‘You,’ said the princess, ‘have broken her cruel charm, and now I have nothing to wish for but that you should go with me into my father’s kingdom, where I will marry you, and love you as long as you live.’

The young prince, you may be sure, was not long in saying ‘Yes’ to all this; and as they spoke a brightly colored coach drove up, with eight beautiful horses, decked with plumes of feathers and a golden harness; and behind the coach rode the princess’ servant, faithful Heinrich, who had bewailed the misfortunes of his dear mistress during his enchantment so long and so bitterly, that his heart had well-nigh burst.

They then took leave of the queen, and got into the coach with eight horses, and all set out, full of joy and merriment, for the princess’ kingdom, which they reached safely; and there they lived happily a great many years.

Ooh, pale shadow of a woman,
Black widow,
Pale shadow of a dragon,
Dust woman.


This afternoon, a friend compared relationships with women to holding frogs.  Frogs sit on your hand when you catch them, until you start petting them and squeezing them, and then they escape.  You have to hold them carefully and not squeeze them.  Wise words. 

This story has been unabashedly appropriated from Fleetwood Mac’s Gold Dust Woman and The Brothers Grimm’s The Frog Princess; they are no more mine than Iggy Azalea is a sassy black woman, and is dedicated to the gentleman who sent me a mason jar with a broken wooden heart inside.

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Silvered Lilies

I did not gild the lily
I gave it
Silver lining.

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As I Lay Dying, William Faulkner

All I can think of is being the class Ugly Duckling, having had my folks tell me I wasn’t sick enough to stay home from school, and vomiting in the trash can beside my teacher’s desk at the front of the class.  There are many more instances, but I’m not in a sharing mood; his book will give you PTSD-like flashbacks if you grew up in a rural area.  Faulkner’s Post-Modernist style of New South writing grabs your inner child by the hair and forces it to eat dead frogs in front of all it’s inner-child classmates.

I’m not sure I have much more to say about it than that, honestly.  The writing style wasn’t any revelation given the time period, just another chapter in the book of “How Life Will Fuck Up Your Brain.”   Ignorant Southern rednecks hidden in the nooks and crannies of the swamps will always be just that (pro tip: please avoid at all cost, only go toward the sound of banjos if you’re in a clean, well-lighted place – seeing blinking lights in the woods does not count as “well-lighted,” those are called willow-the-wisps, they do exist, and they will kill you [see also: Dr. Who's Angels]).  It was a book.  I survived it.  The Red Cross should have a help line you can call when you read this book and don’t think you’re going to make it.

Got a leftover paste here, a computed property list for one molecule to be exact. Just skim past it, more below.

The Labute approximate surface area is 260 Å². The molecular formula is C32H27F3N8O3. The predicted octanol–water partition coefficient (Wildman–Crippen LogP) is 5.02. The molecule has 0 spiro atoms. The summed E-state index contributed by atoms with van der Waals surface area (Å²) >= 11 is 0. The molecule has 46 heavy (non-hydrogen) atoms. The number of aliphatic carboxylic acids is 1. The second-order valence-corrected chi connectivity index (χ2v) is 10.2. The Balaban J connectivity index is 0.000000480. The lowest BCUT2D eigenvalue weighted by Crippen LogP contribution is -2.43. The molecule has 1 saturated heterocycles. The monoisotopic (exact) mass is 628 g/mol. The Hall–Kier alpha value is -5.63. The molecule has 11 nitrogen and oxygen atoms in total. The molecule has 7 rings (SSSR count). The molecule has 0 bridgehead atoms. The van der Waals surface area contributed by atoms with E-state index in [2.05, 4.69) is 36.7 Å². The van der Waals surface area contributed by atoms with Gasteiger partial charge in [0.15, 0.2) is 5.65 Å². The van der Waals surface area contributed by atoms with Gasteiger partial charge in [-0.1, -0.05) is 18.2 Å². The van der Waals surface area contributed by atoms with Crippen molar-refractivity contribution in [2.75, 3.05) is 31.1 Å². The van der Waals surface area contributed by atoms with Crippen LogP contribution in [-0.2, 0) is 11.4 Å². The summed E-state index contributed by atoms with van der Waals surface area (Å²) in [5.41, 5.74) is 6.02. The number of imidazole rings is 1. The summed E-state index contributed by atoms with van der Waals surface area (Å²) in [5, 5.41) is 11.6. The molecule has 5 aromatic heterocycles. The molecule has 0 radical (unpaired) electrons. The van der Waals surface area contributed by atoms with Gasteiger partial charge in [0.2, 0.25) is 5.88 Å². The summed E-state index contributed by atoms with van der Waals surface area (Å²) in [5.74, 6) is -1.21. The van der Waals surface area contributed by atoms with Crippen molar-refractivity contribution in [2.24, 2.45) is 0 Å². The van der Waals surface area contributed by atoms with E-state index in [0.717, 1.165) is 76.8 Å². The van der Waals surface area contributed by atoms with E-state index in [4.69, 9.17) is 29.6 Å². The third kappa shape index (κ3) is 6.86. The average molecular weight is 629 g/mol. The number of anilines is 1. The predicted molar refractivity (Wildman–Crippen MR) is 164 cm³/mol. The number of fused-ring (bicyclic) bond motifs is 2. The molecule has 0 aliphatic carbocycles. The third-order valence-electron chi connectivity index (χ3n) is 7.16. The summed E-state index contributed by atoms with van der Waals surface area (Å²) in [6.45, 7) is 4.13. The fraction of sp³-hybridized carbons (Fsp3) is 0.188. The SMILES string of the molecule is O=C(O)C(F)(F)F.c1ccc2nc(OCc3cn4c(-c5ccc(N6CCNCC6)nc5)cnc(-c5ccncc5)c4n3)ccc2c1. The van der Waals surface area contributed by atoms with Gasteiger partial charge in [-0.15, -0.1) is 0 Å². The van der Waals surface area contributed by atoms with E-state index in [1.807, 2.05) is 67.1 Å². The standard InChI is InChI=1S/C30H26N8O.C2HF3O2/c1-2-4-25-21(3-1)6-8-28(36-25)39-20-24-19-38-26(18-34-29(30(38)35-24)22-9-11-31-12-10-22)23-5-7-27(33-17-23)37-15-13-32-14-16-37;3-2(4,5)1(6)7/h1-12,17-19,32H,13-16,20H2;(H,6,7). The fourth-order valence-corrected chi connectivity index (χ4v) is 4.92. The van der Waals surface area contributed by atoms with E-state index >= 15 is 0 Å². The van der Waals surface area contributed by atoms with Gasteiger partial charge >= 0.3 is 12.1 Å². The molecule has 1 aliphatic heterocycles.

That being said, giving you a strong emotional reaction was the intention, so he passed.  Super.  3/5.

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Last Meal

A Short-shorts assignment from a year ago today that I didn’t have inspiration for until recently. 

Her heart was full of fire. The wind tearing through her whipped up the flame, and she was as powerful as a steam engine charging down the road, there behind him on the bike. He reached back and squeezed her knee. She slid her freezing hands further into his vest. They were free, if only in their flight between towns.

Cold air ripped into her lungs, washing out the toxic city air. A chill snuck up under her chin in the space between her helmet and heavy jacket. Streamers of brilliant light peered through the clouds, illuminating the rolling purple hills and a handful of contented souls.

It was a beautiful dream. She had her own bike, and that was a release in its own way. Feeling the mastery of the machine, of the world, of the delicate balancing act between a steel bullet and tightrope-thin tar line; it was strength. This was something else. This was trust. This was finally, finally letting go after you’d been holding on to your life so tight you bruised it.

Heat radiated from him into her fingers. She imagined the smell of the mesquite smoke in his scarf, but the clear, violent air scrubbed her senses and left them a blank slate for new experiences. She wished it could last forever. She shook her head and he glanced back at her.

When they parked she let go reluctantly, sliding off the back of the beast. Letting go, and yet taking hold of her fate again. She swayed like her spirit had been tangled up in him and the bike and was bucking the return. Landing is the unfortunate cost of flight.